The plan to cut financial support for aging and disabled veterans included in President Donald Trump’s $1.1 trillion federal budget proposal has led to bitterness and confusion among the estimated 225,000 vets who could lose the payments.
The reductions may also trigger a political backlash against the president, who made reforming and increasing support for the Department of Veterans Affairs a major part of his campaign against Hillary Clinton.
“Make that guy in the White House keep his promise to all of us veterans, lest we all fall by the wayside and be left on the battlefield,” said a former Army staff sergeant who served in Vietnam.
“Please don’t do this to us,” said a sailor who served on ships in the Tonkin Gulf during the Vietnam War. “My wife and I already live our later years in constant uncertainty. We thought our VA benefits were fairly safe.”
“I have become aware that President Trump’s VA budget sets to screw Vietnam veterans first in line by eliminating the unemployability benefit for those of us who actually served and sacrificed who have reached the age of Social Security benefits,” said a former Navy lieutenant who flew the EP-3E version of the P-3 Orion surveillance aircraft in Vietnam.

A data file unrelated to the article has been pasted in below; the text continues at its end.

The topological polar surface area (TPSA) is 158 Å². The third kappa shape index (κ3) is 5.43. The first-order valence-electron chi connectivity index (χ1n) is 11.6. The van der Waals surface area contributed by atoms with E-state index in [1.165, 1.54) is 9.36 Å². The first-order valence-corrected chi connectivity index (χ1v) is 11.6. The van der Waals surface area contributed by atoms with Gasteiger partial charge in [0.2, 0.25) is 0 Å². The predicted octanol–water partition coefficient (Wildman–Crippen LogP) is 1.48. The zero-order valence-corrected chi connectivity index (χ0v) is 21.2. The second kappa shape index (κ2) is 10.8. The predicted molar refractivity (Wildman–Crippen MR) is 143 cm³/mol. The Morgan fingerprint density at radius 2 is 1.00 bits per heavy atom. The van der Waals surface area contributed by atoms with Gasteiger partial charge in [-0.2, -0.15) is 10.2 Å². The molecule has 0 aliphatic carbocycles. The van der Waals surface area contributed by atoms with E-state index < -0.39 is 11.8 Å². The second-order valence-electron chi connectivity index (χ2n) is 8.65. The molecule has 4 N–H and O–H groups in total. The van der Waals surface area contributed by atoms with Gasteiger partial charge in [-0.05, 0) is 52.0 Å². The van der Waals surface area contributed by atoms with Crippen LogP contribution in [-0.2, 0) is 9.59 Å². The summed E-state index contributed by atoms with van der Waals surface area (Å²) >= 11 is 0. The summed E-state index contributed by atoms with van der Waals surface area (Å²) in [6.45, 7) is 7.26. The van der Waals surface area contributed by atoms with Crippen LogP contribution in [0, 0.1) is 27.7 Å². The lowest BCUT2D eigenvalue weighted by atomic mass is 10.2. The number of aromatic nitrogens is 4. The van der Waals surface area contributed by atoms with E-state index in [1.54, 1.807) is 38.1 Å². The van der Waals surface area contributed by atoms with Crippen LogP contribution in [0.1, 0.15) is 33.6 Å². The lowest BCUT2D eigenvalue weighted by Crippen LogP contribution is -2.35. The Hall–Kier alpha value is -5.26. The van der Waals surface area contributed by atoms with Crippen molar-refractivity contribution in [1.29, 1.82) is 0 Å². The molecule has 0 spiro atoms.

“What can we do? Based on this, veterans would be in better shape if a Democrat had been elected,” said another vet. “I voted for Trump because of promises of helping the veterans, not taking away. I surely hope I don’t regret voting for him.”
The comments came from a flurry of emails from veterans and spouses to Military.com in response to a story last week about the proposal in the White House budget plan to cut the Individual Unemployability (IU) benefit in part to pay for an expansion of the Choice program, which allows veterans to seek health care in the private sector.
Veterans service organizations have also been flooded with calls and emails voicing concerns about the budget proposals and potential cuts to IU benefits.
Veterans eligible now for IU have a 60-100 percent disability rating but are all paid at the 100 percent rate because a service-connected disability makes them unable to work. The budget proposal would cut off IU payments once the veteran reaches the minimum age for Social Security.